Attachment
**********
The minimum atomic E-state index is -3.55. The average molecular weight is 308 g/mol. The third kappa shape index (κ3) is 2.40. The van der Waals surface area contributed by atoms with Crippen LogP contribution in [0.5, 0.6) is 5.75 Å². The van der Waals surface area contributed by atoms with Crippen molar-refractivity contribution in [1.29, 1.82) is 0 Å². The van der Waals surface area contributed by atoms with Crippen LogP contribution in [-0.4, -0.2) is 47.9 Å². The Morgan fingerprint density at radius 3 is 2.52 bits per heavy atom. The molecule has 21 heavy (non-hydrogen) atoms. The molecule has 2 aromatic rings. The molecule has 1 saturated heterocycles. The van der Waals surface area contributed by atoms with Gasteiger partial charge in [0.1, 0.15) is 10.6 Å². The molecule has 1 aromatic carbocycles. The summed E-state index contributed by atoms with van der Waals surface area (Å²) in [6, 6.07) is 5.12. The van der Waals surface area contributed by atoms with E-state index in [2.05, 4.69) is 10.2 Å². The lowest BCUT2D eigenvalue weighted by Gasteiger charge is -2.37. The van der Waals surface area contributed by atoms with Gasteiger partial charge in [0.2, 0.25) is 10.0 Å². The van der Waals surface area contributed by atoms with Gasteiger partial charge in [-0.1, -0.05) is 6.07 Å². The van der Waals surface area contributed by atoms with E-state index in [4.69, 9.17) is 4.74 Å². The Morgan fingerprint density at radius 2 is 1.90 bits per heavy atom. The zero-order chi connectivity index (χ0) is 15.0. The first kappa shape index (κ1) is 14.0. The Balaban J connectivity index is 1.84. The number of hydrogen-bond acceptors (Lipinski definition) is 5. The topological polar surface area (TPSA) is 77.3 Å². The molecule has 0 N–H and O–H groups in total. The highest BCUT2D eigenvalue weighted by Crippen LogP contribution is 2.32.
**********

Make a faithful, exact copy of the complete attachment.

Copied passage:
The minimum atomic E-state index is -3.55. The average molecular weight is 308 g/mol. The third kappa shape index (κ3) is 2.40. The van der Waals surface area contributed by atoms with Crippen LogP contribution in [0.5, 0.6) is 5.75 Å². The van der Waals surface area contributed by atoms with Crippen molar-refractivity contribution in [1.29, 1.82) is 0 Å². The van der Waals surface area contributed by atoms with Crippen LogP contribution in [-0.4, -0.2) is 47.9 Å². The Morgan fingerprint density at radius 3 is 2.52 bits per heavy atom. The molecule has 21 heavy (non-hydrogen) atoms. The molecule has 2 aromatic rings. The molecule has 1 saturated heterocycles. The van der Waals surface area contributed by atoms with Gasteiger partial charge in [0.1, 0.15) is 10.6 Å². The molecule has 1 aromatic carbocycles. The summed E-state index contributed by atoms with van der Waals surface area (Å²) in [6, 6.07) is 5.12. The van der Waals surface area contributed by atoms with E-state index in [2.05, 4.69) is 10.2 Å². The lowest BCUT2D eigenvalue weighted by Gasteiger charge is -2.37. The van der Waals surface area contributed by atoms with Gasteiger partial charge in [0.2, 0.25) is 10.0 Å². The van der Waals surface area contributed by atoms with Gasteiger partial charge in [-0.1, -0.05) is 6.07 Å². The van der Waals surface area contributed by atoms with E-state index in [4.69, 9.17) is 4.74 Å². The Morgan fingerprint density at radius 2 is 1.90 bits per heavy atom. The zero-order chi connectivity index (χ0) is 15.0. The first kappa shape index (κ1) is 14.0. The Balaban J connectivity index is 1.84. The number of hydrogen-bond acceptors (Lipinski definition) is 5. The topological polar surface area (TPSA) is 77.3 Å². The molecule has 0 N–H and O–H groups in total. The highest BCUT2D eigenvalue weighted by Crippen LogP contribution is 2.32.